Code-wise, it may be sketchy. Ceiling lights are supposed to be on a separate circuit from wall outlets; if you have an appliance go nuts, start a fire, and trip the breaker, the ceiling lights should remain on to assist egress. But in the grand scheme of things nobody's going to notice, and it's not going to directly create a safety hazard (presuming your work is decent quality).

(Qualifications: one semester residential wiring, ~one year laborer on construction site assisting electricians, multiple remodels, so I guess I'm pretty confident in my work. I don't think of it as technically challenging: wire goes from A to B, make sure it's reasonably secure, make good connections, use at least the minimum AWG for your components. But if you have anybody with any experience, it's good to get their assistance if you can.)
posted by disconnect at 7:48 AM on November 7, 2013 [1 favorite]


The wiring part of this is not complicated, though you want to be very careful with electricity. At the very least, carefully read through a book on basic wiring that covers how things are done to code in your jurisdiction. Turn off the breaker (and test where you actually want to work) before starting.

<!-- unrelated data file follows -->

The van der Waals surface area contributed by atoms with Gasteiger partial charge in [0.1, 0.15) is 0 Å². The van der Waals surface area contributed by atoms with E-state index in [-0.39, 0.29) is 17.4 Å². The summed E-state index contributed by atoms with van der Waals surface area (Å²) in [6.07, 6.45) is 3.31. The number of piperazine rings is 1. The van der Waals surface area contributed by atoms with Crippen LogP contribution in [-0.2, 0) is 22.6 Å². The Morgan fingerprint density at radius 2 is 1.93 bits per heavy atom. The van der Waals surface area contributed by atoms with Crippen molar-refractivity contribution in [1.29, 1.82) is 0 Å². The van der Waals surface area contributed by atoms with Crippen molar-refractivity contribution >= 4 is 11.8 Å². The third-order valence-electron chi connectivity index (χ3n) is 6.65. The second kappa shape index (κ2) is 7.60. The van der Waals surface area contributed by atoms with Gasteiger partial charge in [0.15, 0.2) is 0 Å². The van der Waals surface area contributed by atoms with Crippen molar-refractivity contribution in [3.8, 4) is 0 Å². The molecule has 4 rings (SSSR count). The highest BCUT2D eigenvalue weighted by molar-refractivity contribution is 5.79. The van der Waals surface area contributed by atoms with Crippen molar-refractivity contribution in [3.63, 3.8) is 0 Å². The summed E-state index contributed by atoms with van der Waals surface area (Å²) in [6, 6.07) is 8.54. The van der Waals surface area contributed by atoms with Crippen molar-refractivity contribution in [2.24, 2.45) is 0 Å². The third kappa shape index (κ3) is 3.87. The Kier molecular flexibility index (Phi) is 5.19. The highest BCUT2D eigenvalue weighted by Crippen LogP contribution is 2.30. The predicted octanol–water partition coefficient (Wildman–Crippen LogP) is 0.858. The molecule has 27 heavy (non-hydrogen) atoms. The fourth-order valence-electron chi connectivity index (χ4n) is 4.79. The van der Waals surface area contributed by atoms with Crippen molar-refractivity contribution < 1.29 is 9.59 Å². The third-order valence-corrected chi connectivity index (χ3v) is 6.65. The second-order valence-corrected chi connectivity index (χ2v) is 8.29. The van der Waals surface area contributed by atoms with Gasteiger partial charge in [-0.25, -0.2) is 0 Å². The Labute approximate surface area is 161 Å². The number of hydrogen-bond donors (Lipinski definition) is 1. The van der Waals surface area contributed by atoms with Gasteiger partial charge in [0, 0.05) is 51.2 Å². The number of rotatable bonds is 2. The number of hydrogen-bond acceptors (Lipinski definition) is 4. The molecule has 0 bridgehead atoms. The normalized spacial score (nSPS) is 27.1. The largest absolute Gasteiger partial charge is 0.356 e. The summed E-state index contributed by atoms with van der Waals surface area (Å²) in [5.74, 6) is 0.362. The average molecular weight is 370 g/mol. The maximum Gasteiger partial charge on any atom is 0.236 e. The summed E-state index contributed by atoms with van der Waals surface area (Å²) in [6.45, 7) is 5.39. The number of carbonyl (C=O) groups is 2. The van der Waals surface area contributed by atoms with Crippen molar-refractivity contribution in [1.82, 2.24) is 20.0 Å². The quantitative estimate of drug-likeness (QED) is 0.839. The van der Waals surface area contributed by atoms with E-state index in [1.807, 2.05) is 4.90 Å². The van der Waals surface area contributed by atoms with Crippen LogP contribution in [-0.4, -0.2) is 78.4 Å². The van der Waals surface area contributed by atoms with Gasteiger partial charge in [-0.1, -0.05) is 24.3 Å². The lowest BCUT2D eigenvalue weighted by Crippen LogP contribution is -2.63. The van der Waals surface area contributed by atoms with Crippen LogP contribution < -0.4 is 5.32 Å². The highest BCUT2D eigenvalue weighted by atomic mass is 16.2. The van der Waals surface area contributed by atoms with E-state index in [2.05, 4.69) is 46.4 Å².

The tricky part is getting the wires through the wall and ceiling and installing the box without completely tearing out the drywall.
posted by ssg at 7:50 AM on November 7, 2013


What disconnect said. Whether it is legal to do your own wiring depends on where you live, and whether it's a single-family or multi. Snaking wires behind plaster can be tricky, and an experienced electrician will have a better chance of success than a do-it-yourselfer. You might want to look into a wireless remote control switch to avoid surgery on your walls & ceiling: for example, this.